August 6, 2019 - Douglas Myser

  Court rules in favor of late tax filer. In our ongoing series designed to keep abreast of case related to Tax Court issues, we want to focus on a case in the Second Circuit.  This federal appeals court overruled the Tax Court and sided with a taxpayer who overpaid her taxes and later filed for a refund. The Second Circuit Court of Appeals, considering an issue of first impression, reversed a Tax Court decisions that denied a taxpayer seeking a refund of her over payments of 2012 income taxes.. The IRS did not dispute that she overpaid the amount of her tax bill but argued==and the Tax Court agreed== that the Tax Court lacked jurisdiction to order a refund or credit of the over payment. Court rules in favor of late tax filer.

   Code Section 6512(b)(3) limits the jurisdiction of the Tax Court to order refunds or credits of over payments. On appeal, the taxpayer argued that the Tax Court's interpretation of section 6512(b)(3) is unreasonable and inconsistent with congressional intent. Rebecca Borenstein filed a petition with the Tax Court on September 16th, 2015, seeking a re-determination of her 2012 deficiency and a refund of her over payment. The Tax Court ruled that it lacked jurisdiction, since under section 6512 (b)(3) of the tax code, Borenstein was only entitled to a two year back period for any refund. Since the over payment occurred more than two years prior to the mailing of the notice of deficiency, the Tax Court said it lacked jurisdiction to order a refund. Court rules in favor of late tax filer.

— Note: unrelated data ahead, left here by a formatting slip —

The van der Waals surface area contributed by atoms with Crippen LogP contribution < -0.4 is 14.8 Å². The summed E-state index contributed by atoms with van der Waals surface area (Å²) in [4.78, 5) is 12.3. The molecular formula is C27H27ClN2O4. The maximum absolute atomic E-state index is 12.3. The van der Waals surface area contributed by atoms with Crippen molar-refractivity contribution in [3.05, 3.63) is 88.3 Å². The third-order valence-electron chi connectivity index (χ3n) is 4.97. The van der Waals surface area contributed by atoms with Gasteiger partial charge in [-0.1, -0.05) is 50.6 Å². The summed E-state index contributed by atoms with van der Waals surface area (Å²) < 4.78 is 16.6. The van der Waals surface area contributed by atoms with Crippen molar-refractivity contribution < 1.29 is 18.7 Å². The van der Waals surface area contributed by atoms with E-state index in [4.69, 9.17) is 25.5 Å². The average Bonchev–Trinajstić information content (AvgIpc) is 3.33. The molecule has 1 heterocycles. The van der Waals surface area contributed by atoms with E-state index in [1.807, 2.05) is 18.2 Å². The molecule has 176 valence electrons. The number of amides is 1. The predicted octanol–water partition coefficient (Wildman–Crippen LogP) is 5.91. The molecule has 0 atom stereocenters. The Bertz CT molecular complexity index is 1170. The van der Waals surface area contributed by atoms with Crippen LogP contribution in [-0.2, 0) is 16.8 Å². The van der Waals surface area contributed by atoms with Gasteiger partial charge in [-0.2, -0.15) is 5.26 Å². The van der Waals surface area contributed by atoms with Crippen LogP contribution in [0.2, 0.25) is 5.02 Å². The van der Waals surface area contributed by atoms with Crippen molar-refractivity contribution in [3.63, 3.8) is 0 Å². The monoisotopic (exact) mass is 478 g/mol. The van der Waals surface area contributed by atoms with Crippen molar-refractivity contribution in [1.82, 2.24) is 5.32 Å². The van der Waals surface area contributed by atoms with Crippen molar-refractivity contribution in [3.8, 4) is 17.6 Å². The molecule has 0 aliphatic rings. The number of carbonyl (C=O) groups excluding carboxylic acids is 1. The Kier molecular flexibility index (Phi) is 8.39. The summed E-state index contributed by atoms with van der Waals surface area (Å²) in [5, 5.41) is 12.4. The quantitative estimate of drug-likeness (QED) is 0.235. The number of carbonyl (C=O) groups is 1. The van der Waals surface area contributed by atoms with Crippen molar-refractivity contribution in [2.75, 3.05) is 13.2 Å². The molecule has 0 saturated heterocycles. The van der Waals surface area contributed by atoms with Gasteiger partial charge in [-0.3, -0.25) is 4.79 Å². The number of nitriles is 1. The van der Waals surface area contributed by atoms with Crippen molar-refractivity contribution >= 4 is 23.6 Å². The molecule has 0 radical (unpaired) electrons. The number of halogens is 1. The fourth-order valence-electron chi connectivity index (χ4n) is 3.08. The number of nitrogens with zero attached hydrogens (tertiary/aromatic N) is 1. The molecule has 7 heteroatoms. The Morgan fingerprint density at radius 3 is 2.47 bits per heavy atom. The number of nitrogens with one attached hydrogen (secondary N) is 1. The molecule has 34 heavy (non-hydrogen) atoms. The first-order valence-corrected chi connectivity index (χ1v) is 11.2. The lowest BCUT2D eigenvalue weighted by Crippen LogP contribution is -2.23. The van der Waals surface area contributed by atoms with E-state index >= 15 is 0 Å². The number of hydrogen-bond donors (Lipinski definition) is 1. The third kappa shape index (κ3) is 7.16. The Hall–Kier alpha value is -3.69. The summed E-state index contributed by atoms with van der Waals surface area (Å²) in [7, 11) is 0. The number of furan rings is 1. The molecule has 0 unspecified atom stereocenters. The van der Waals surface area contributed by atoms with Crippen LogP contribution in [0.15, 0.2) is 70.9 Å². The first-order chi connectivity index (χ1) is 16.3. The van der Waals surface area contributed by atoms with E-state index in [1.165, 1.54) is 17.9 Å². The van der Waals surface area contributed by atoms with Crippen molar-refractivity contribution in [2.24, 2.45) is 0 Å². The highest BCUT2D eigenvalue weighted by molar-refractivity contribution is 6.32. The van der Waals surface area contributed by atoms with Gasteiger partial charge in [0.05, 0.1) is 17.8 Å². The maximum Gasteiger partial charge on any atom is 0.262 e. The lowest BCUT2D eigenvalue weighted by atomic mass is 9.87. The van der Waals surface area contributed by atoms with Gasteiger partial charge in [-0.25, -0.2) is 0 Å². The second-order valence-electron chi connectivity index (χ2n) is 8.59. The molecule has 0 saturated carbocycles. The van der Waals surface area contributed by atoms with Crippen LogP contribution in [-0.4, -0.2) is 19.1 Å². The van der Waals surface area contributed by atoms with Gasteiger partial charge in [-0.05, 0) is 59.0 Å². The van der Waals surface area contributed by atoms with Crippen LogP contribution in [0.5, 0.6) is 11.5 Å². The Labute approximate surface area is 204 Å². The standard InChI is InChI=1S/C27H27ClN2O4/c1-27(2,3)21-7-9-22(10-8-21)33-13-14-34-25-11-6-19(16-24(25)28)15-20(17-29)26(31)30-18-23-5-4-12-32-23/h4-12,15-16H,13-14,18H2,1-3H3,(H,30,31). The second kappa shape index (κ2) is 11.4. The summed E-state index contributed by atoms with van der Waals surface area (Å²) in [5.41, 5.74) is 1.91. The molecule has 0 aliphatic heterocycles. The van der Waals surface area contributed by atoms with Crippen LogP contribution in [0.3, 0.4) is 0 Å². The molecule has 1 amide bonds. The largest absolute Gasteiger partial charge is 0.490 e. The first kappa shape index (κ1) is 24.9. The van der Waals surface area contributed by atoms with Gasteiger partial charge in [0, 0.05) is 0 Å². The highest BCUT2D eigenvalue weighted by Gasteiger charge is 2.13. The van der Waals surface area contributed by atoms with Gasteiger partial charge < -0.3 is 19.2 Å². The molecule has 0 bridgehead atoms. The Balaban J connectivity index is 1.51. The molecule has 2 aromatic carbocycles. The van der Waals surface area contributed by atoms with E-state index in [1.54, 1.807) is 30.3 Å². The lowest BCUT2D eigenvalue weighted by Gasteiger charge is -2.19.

A taxpayer who files a tax returns, and within three years after that filing is mailed a notice of deficiency from the Commissioner, is entitled to a look back period of at least three years. However, prior to Congress's amendment of the governing statute, a taxpayer who had not filed a return before the mailing of a notice of deficiency--like Borenstein--was entitled only in a default two year look back period. Accordingly, Congress, seeking to extend the look back period available to such non-filing taxpayers, provided that if a notice of deficiency is mailed "during the third year after the due date (with extensions) for filing the return," and if no return was filed before the notice of deficiency was mailed, the applicable look back period is three years. This is called the "Bush language" of 26 U.S.C. Section 6512 (b)(3).

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